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Sacramento River Rainbows

Sacramento River Rainbows

Unspoiled by the trout fishing masses, Redding's portion of the Sacramento River hosts a population of rainbow trout that will test your mettle and your skill.

Craig Isberg holds up one of the Sacramento River's hefty rainbow trout. Tinted line and black sinker socks, swivels and hooks all figure into the plan. Photo by Art Isberg

By Art Isberg

Can you imagine floating down a big, brawling river passing under bridges busy with traffic, with a popular waterway trail just yards away where joggers and bicyclists match your pace as you experience some of the finest rainbow trout fishing anywhere in the Golden State? It sounds like a pipe dream, but it's not.

The northern Sacramento River, ice cold from releases at Shasta Dam just upstream, is the best-kept secret among big-fish aficionados in California and one of the most unique fishing opportunities you can experience.

Most anglers think of battling trophy-sized rainbow trout as the exclusive domain of hard-to-reach backcountry waters, but the growing north state town of Redding is the setting for this trout fishing paradise. When you can go out float after float and battle fish in the 16- to 20-inch class, paradise is certainly not too strong a word to use.

My fishing pal and expert river man Rod Libolt, who lives in Redding, first showed me his unusual drift-fishing technique several years back, and although I've made some slight refinements it's basically his approach and delivery system I use to this day.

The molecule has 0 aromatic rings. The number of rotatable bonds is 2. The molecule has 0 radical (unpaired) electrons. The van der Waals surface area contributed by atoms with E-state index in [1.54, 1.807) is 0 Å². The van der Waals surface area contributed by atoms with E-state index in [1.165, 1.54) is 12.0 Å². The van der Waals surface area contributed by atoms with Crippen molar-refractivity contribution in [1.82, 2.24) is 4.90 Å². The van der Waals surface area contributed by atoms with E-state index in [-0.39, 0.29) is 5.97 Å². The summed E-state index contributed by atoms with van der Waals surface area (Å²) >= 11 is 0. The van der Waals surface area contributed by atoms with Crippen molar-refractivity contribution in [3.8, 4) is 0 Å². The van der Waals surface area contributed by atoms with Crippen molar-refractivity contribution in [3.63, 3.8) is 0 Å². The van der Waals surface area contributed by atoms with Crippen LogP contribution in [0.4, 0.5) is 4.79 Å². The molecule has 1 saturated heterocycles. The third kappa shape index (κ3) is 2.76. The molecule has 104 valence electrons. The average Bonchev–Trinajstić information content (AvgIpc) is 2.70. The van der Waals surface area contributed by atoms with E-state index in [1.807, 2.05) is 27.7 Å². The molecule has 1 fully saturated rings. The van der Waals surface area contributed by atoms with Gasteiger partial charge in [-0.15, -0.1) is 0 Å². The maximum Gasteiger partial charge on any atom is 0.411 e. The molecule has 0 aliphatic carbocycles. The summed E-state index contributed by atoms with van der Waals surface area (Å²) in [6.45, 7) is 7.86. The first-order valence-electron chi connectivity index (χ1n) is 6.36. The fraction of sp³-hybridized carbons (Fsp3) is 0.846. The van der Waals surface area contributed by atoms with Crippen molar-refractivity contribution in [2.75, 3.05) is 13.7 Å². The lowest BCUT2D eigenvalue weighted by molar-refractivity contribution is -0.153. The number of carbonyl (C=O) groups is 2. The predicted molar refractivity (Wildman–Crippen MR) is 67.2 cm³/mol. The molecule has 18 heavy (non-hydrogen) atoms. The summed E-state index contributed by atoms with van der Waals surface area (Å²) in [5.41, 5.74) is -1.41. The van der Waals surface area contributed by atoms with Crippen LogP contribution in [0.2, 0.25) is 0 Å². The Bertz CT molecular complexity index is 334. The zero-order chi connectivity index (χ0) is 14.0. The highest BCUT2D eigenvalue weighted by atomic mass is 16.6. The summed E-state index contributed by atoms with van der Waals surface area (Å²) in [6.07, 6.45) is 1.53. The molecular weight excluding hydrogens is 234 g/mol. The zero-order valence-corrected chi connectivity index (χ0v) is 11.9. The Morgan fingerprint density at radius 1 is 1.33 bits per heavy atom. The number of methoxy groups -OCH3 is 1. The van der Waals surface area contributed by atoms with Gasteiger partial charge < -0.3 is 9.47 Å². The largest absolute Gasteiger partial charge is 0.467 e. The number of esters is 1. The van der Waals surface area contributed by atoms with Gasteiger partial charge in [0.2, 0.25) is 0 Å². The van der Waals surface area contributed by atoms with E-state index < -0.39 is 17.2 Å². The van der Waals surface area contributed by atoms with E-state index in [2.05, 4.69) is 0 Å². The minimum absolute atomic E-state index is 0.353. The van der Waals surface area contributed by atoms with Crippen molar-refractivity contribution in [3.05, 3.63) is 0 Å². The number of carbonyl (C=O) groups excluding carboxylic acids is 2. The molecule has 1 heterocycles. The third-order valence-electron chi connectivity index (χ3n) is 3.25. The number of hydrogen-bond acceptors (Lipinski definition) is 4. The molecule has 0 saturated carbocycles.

That first trip we went far upriver, then drifted back down at natural current speed, bottom-bouncing large night crawlers through deep holes and churning, boulder-lined pools to reach deep fish. It took me awhile to get the hang of that drift because you must learn to distinguish between the bump, bounce and drag of underwater rocks and vegetation, and the actual pick-up of a fish. I hooked several lovely 4-pound gray boulders before catching my first fish, but by the time our fishing trip ended four hours later we'd hooked eight big, slab-sided rainbows ranging from 17 to 20 inches.

I was stunned by the results.



Four species of chinook salmon run in the Sacramento River each year.

Genetic research has shown that the winter-run chinook is different from all other salmon in the Central Valley. The species has been on the endangered species list since the late 1980s, leading to a host of special rules and regulations, as well as rehabilitation projects designed to mitigate for the fish's lost access to spawning habitat upstream of Shasta Dam.

Often nicknamed "kings" because of their great size, they average between 18 and 28 pounds, with a few fish reaching beyond the 40-pound mark. While winter-run fish numbers have generally been low in recent years, heavy rainfall in the late 1990s and in early 2000 helped stabilize their numbers, and quality water control and steady flows from Shasta Dam during spawning season have also helped these fish.

King salmon upstream of Woodson Bridge in Red Bluff may not be taken and kept until after July 16 each year, and no fish can be taken and kept at any time upstream of the Deschutes River Bridge in the town of Anderson 10 miles south of Redding. Any winter-run chinook taken above that point in the river must always be released unharmed, regardless of the time of year and without bringing the fish into a boat or onto a bank. This helps ensure high survival rates.

U.S. Fish & Wildlife Service counts of winter-run king salmon at the Red Bluff Diversion Dam tallied 5,501 fish in 1999. Their propagation program and the construction of the Livingston Stone National Fish Hatchery at the base of Shasta Dam led to the release of about 150,000 juvenile winter-run salmon into the upper Sacramento River in 1999, and another 32,000 in the year 2000. — Art Isberg